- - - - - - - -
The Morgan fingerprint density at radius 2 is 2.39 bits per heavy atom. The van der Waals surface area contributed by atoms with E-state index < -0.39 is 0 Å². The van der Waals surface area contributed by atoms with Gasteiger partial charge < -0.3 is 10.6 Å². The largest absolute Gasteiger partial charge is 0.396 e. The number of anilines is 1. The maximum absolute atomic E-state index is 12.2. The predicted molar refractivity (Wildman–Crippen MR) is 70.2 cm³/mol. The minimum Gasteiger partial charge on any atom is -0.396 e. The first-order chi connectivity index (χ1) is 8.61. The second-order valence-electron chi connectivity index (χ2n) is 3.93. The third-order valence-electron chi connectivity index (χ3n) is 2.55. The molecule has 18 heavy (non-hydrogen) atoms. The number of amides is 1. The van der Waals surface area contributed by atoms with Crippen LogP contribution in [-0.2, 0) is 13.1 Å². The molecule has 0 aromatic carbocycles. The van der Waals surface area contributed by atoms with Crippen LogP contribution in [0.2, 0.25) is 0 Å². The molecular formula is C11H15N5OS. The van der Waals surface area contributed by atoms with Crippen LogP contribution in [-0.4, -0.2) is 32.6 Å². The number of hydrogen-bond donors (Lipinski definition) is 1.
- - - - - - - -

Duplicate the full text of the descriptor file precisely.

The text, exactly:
The Morgan fingerprint density at radius 2 is 2.39 bits per heavy atom. The van der Waals surface area contributed by atoms with E-state index < -0.39 is 0 Å². The van der Waals surface area contributed by atoms with Gasteiger partial charge < -0.3 is 10.6 Å². The largest absolute Gasteiger partial charge is 0.396 e. The number of anilines is 1. The maximum absolute atomic E-state index is 12.2. The predicted molar refractivity (Wildman–Crippen MR) is 70.2 cm³/mol. The minimum Gasteiger partial charge on any atom is -0.396 e. The first-order chi connectivity index (χ1) is 8.61. The second-order valence-electron chi connectivity index (χ2n) is 3.93. The third-order valence-electron chi connectivity index (χ3n) is 2.55. The molecule has 18 heavy (non-hydrogen) atoms. The number of amides is 1. The van der Waals surface area contributed by atoms with Crippen LogP contribution in [-0.2, 0) is 13.1 Å². The molecule has 0 aromatic carbocycles. The van der Waals surface area contributed by atoms with Crippen LogP contribution in [0.2, 0.25) is 0 Å². The molecular formula is C11H15N5OS. The van der Waals surface area contributed by atoms with Crippen LogP contribution in [-0.4, -0.2) is 32.6 Å². The number of hydrogen-bond donors (Lipinski definition) is 1.